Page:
The externship was so informative and instructive for me. In addition to all of the contacts we were able to make, the externship was able to tangibly demonstrate to our entire cohort that the entertainment industry is vast, and that there are a thousand different roads to explore.

Let me cut against that idea, though–while the industry is so expansive, the externship also taught us that you’re probably only one or two degrees, one or two connections, away from pretty much anybody in the field. So at the end of the day, the work of building and maintaining professional relationships may be as key to someone’s success as the skill they have at their actual day-to-day profession (songwriting, law, film editing, whatever).

What part(s) of the Externship did you find most valuable?

Prior to my externship, I’d only ever spent a few hours or a night in New York City. So to spend a whole week there learning the neighborhoods by walking them was in itself very valuable, given I’m frequently visiting these days.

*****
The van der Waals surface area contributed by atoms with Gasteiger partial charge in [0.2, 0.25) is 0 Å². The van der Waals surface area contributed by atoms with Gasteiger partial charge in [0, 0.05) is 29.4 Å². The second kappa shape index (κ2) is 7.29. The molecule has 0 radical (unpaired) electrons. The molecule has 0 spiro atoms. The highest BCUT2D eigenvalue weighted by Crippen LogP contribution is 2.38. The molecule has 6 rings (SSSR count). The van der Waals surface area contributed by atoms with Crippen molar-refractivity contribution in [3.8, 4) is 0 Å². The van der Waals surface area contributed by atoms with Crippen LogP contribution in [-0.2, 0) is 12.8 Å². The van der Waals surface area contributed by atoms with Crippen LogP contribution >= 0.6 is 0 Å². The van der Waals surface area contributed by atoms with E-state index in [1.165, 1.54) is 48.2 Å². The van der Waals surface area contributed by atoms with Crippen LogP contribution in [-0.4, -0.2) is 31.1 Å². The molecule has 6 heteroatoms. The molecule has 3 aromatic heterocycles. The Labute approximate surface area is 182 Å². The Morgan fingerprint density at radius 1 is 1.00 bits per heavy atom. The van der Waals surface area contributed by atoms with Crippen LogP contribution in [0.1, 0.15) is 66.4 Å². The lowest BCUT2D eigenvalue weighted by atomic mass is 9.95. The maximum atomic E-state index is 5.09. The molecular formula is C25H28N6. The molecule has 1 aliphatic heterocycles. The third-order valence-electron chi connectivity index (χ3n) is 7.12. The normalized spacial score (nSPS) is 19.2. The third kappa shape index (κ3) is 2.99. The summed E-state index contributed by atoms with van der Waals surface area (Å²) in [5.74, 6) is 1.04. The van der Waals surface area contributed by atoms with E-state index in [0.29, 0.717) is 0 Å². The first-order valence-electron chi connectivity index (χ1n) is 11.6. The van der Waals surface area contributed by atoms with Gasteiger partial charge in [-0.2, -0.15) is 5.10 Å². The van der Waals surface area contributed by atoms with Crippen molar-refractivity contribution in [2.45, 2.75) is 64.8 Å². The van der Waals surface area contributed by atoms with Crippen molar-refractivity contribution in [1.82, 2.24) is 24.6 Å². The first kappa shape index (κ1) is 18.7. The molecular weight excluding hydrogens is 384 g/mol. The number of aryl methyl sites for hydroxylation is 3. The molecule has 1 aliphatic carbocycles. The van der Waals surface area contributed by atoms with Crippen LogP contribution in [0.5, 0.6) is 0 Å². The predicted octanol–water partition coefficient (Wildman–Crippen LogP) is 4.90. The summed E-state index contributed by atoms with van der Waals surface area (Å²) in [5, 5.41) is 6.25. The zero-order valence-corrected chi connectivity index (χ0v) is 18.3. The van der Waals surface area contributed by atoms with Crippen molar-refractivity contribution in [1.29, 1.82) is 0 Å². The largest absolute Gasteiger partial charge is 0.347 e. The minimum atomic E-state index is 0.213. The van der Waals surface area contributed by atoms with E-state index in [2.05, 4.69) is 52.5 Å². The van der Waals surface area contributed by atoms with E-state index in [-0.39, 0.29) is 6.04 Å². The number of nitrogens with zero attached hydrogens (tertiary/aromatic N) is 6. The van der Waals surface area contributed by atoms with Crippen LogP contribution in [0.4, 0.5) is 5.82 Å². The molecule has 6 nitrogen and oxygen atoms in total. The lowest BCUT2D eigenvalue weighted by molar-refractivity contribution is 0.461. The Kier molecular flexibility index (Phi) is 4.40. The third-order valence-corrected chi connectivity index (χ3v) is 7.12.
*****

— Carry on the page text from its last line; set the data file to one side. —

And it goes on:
The professional lessons learned during the externship were many, and the networking proved valuable toward helping me land my first job. But perhaps the piece of the externship that I look back on most fondly is the way that the externship deepened my investment and involvement within the Georgetown community.

We are Hoyas for life. And if not for my externship, I might’ve taken a less active role in the Hoya community post-college. But the experience of the externship itself and the connections that I made throughout the week helped to tee me up for a more active role as a Georgetown alum. We’re all GEMA folks of course (love all y’all!), but I’m additionally active in the middle Tennessee AAP, and in 2022 helped put on John Carroll Weekend here in Nashville. With that in mind, if you’re a Hoya coming through Nashville or doing business here, please reach out to me!

What was your experience like attending Georgetown? Were there any particularly formative experiences that were special to you?

I’d been dreaming of attending Georgetown since I was about ten years old. Obsessed with American politics, I would watch Meet the Press and This Week every Sunday over pancakes and waffles with my brother and my parents. So when I got to Georgetown, it was like coming home.